Zion's one caution for the industry: build more processing capacity. As growers plant a projected 10,000 acres of pistachios in northwestern Arizona and more trees go in across that state in the southeast corner, the limiting factor in continued grown is the processing capacity. Pistachios being planted today in northwest Arizona have an estimated eight-hour truck ride to the nearest processing facility.

Zion is a partner in a processing facility in Firebaugh, Calif. that is slated to receive its first crop with the 2021 harvest. The $41 million facility will have a capacity of about 20 million pounds, he said.

Bad news

The perceived availability of irrigation water in parts of the Central Valley is driving some almond orchard values down while others enjoy increased valuations. This was seen last year in the wide range in almond orchard values in Fresno and Madera counties, according to the report. Properties traded from between $10,000 and $40,000 per acre in the two-county area.

Further south in Kern County, almond orchard prices narrowed to between $20,000 and $34,000 on weak demand, according to the report.

Demand in Fresno and Madera counties varied depending on water availability. Those orchards with dual sources – groundwater and irrigation districts – with reliable supplies and access fared better with stable demand. Orchards outside of an irrigation district saw their relative value remain stable from the previous year on limited market demand.

Elsewhere in California almond values ranged from $15,000-$40,000 in the northern San Joaquin Valley region (highest again within the irrigation districts). In the Sacramento Valley those orchards traded from $20,000-$34,000 on strong demand but limited activity.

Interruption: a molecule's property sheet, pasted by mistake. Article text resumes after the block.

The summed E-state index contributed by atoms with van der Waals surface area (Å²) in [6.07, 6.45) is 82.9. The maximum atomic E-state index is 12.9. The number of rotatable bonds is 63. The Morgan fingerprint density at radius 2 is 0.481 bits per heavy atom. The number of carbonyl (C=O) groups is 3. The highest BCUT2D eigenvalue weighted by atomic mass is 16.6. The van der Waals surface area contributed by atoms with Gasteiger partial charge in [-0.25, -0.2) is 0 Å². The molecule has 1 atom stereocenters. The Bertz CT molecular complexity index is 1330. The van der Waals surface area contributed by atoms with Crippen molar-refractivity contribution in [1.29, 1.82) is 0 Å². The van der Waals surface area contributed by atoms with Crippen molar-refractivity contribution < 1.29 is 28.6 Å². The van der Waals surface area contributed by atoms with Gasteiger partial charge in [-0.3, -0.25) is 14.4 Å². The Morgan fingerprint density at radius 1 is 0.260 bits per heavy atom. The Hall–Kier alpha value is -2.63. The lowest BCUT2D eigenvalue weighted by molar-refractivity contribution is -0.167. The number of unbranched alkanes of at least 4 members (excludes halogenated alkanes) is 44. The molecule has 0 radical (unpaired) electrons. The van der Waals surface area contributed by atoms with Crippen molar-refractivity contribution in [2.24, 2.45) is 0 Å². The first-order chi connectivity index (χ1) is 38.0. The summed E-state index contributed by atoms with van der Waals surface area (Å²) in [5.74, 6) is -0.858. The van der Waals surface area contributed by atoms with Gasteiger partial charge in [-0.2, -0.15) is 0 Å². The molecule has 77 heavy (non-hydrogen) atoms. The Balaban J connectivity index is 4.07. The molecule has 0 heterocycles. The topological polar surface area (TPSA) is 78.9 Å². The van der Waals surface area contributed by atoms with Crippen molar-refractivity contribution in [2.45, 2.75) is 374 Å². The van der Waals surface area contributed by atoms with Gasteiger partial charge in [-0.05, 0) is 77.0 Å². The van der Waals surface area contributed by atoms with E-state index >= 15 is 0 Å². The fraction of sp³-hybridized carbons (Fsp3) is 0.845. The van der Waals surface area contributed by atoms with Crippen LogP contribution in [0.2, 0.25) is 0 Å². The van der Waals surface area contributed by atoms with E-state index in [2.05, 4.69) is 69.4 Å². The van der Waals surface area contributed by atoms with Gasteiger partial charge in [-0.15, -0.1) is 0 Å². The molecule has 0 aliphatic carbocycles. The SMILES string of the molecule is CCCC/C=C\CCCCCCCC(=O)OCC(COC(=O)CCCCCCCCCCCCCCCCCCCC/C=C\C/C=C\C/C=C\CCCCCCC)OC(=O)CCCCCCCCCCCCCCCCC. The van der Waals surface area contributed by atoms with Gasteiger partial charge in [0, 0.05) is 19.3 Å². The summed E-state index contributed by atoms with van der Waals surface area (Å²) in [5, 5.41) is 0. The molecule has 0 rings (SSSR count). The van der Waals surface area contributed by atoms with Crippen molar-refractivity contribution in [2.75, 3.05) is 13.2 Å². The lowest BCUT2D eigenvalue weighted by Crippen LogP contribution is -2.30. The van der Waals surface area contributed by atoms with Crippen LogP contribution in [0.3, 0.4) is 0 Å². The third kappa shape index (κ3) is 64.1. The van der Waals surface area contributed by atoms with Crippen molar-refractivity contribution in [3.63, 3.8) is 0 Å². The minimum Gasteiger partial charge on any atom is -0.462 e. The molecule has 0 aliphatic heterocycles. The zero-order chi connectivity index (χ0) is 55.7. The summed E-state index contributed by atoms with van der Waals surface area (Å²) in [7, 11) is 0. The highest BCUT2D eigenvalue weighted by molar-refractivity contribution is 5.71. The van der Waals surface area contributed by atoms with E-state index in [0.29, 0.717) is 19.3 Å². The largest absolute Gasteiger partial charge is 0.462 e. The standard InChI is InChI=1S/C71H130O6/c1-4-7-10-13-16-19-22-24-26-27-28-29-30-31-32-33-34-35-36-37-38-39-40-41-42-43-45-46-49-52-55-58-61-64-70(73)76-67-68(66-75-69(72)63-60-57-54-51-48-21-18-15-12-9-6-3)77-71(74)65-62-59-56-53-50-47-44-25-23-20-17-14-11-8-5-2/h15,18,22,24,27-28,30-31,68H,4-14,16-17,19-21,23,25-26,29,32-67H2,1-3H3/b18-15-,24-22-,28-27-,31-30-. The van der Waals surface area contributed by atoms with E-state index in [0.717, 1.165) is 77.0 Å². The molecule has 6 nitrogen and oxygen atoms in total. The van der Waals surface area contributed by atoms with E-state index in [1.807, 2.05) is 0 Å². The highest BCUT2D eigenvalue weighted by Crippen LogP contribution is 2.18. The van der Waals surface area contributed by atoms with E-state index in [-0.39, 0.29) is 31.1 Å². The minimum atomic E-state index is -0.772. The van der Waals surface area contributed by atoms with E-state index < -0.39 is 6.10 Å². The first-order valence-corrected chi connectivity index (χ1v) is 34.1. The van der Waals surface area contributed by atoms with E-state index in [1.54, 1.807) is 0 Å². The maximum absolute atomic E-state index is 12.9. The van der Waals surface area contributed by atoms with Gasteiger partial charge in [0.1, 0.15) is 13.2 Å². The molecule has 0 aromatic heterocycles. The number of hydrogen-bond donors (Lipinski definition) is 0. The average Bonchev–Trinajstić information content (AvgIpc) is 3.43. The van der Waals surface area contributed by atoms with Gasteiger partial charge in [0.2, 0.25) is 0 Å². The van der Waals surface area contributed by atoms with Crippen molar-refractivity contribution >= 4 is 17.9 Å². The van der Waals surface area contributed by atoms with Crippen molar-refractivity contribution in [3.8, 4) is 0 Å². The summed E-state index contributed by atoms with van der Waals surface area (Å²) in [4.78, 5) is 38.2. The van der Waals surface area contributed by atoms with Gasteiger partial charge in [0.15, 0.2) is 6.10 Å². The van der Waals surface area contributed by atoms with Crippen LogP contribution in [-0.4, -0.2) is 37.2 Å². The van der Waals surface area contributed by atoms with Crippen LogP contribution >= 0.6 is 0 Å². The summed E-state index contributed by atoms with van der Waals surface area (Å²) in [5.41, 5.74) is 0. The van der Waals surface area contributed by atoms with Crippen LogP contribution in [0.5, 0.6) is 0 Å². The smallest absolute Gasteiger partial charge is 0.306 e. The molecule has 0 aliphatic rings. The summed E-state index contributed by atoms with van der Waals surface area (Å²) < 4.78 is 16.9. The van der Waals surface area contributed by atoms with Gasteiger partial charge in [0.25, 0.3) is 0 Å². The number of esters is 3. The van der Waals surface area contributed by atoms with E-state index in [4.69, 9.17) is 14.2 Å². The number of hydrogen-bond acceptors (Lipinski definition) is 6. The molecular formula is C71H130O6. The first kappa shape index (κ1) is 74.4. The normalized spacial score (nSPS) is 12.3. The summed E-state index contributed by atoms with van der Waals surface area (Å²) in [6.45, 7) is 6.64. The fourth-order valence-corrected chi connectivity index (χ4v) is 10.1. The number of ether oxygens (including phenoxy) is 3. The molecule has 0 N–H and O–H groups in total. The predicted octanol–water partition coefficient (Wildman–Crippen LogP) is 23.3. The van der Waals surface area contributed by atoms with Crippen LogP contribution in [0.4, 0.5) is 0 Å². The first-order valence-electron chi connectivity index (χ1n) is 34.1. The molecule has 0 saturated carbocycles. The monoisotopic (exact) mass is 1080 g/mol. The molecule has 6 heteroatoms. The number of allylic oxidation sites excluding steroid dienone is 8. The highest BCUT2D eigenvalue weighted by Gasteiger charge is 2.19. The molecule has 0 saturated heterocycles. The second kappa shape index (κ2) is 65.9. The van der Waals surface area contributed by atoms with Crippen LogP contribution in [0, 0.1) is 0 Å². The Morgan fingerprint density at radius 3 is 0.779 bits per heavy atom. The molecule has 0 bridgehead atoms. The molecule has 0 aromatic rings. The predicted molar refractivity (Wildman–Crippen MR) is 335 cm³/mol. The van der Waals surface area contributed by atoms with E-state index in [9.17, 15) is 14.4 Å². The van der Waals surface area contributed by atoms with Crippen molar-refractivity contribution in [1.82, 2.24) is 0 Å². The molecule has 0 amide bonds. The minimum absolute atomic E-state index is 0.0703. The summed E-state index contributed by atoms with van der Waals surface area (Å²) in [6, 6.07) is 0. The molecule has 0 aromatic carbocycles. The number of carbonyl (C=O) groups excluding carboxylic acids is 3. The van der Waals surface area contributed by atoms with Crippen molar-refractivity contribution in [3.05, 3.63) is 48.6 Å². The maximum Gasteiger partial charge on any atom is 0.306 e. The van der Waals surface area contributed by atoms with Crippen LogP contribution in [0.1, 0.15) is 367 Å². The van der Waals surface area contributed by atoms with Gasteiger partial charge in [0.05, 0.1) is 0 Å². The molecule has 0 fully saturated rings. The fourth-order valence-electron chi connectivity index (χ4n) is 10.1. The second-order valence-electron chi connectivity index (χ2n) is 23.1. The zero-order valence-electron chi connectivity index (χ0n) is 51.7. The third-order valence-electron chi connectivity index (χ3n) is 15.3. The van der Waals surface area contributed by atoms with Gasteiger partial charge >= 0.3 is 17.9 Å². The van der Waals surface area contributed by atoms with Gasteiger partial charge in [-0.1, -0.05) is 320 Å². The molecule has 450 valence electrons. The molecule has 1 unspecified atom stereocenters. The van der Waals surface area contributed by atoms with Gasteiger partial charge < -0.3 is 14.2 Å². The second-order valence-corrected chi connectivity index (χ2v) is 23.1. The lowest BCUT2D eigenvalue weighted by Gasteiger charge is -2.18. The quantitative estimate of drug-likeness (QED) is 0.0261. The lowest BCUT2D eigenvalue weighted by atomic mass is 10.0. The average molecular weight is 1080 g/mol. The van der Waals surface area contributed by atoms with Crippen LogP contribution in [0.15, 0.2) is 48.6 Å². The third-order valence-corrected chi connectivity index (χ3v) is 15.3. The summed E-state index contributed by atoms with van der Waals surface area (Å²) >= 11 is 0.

Mandarins remain a popular cropping choice for citrus farmers, according to rural appraisers. According to Ryan Metzler, a rural appraiser and accredited farm manager from Fresno, Calif., the higher land values he saw last year were predominantly in mandarins.

Much of the state's citrus crop stretches along the eastern foothills of the San Joaquin Valley from Kern to Fresno counties. In the northern citrus region of Fresno County citrus groves sold for between $22,000 and $40,000 on strong demand for mandarins. In Kern, market demand and activity were lower with groves trading ownership from between $22,000 and $26,000 per acre.

Copies of the annual Trends Report can be purchased from the California ASFMRA chapter at https://www.calasfmra.com/.

About the Author(s)

Todd Fitchette

Associate Editor, Western Farm Press

Todd Fitchette, associate editor with Western Farm Press, spent much of his journalism career covering agriculture in California and the western United States. Aside from reporting about issues related to farm production, environmental regulations and legislative matters, he has extensive experience covering the dairy industry, western water issues and politics. His journalistic experience includes local daily and weekly newspapers, where he was recognized early in his career as an award-winning news photographer.

Fitchette is US Army veteran and a graduate of California State University, Chico.